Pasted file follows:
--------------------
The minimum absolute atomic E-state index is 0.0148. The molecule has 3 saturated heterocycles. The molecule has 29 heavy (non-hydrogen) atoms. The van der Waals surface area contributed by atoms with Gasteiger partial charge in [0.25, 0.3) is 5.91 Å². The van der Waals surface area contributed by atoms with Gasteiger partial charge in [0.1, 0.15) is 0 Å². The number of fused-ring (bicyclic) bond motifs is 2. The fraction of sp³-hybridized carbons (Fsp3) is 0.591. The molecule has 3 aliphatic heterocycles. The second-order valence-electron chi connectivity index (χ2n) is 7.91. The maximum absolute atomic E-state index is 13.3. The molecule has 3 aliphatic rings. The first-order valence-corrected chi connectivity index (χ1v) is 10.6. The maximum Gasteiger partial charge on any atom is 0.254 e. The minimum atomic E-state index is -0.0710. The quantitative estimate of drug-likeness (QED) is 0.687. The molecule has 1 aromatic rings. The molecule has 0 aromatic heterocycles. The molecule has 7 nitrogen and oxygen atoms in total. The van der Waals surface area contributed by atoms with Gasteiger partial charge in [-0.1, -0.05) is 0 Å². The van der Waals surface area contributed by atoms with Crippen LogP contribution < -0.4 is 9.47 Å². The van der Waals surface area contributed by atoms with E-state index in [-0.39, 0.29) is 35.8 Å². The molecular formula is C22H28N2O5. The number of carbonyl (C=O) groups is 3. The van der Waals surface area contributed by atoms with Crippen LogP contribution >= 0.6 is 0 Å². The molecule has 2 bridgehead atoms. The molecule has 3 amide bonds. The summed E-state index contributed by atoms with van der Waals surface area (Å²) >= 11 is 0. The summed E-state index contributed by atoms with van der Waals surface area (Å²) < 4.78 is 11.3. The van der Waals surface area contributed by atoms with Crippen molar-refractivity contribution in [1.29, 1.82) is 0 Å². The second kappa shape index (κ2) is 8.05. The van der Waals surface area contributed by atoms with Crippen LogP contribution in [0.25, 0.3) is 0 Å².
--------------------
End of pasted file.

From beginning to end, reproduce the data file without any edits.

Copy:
The minimum absolute atomic E-state index is 0.0148. The molecule has 3 saturated heterocycles. The molecule has 29 heavy (non-hydrogen) atoms. The van der Waals surface area contributed by atoms with Gasteiger partial charge in [0.25, 0.3) is 5.91 Å². The van der Waals surface area contributed by atoms with Gasteiger partial charge in [0.1, 0.15) is 0 Å². The number of fused-ring (bicyclic) bond motifs is 2. The fraction of sp³-hybridized carbons (Fsp3) is 0.591. The molecule has 3 aliphatic heterocycles. The second-order valence-electron chi connectivity index (χ2n) is 7.91. The maximum absolute atomic E-state index is 13.3. The molecule has 3 aliphatic rings. The first-order valence-corrected chi connectivity index (χ1v) is 10.6. The maximum Gasteiger partial charge on any atom is 0.254 e. The minimum atomic E-state index is -0.0710. The quantitative estimate of drug-likeness (QED) is 0.687. The molecule has 1 aromatic rings. The molecule has 0 aromatic heterocycles. The molecule has 7 nitrogen and oxygen atoms in total. The van der Waals surface area contributed by atoms with Gasteiger partial charge in [-0.1, -0.05) is 0 Å². The van der Waals surface area contributed by atoms with Crippen LogP contribution < -0.4 is 9.47 Å². The van der Waals surface area contributed by atoms with E-state index in [-0.39, 0.29) is 35.8 Å². The molecular formula is C22H28N2O5. The number of carbonyl (C=O) groups is 3. The van der Waals surface area contributed by atoms with Crippen LogP contribution >= 0.6 is 0 Å². The molecule has 2 bridgehead atoms. The molecule has 3 amide bonds. The summed E-state index contributed by atoms with van der Waals surface area (Å²) >= 11 is 0. The summed E-state index contributed by atoms with van der Waals surface area (Å²) < 4.78 is 11.3. The van der Waals surface area contributed by atoms with Crippen molar-refractivity contribution in [1.29, 1.82) is 0 Å². The second kappa shape index (κ2) is 8.05. The van der Waals surface area contributed by atoms with Crippen LogP contribution in [0.25, 0.3) is 0 Å².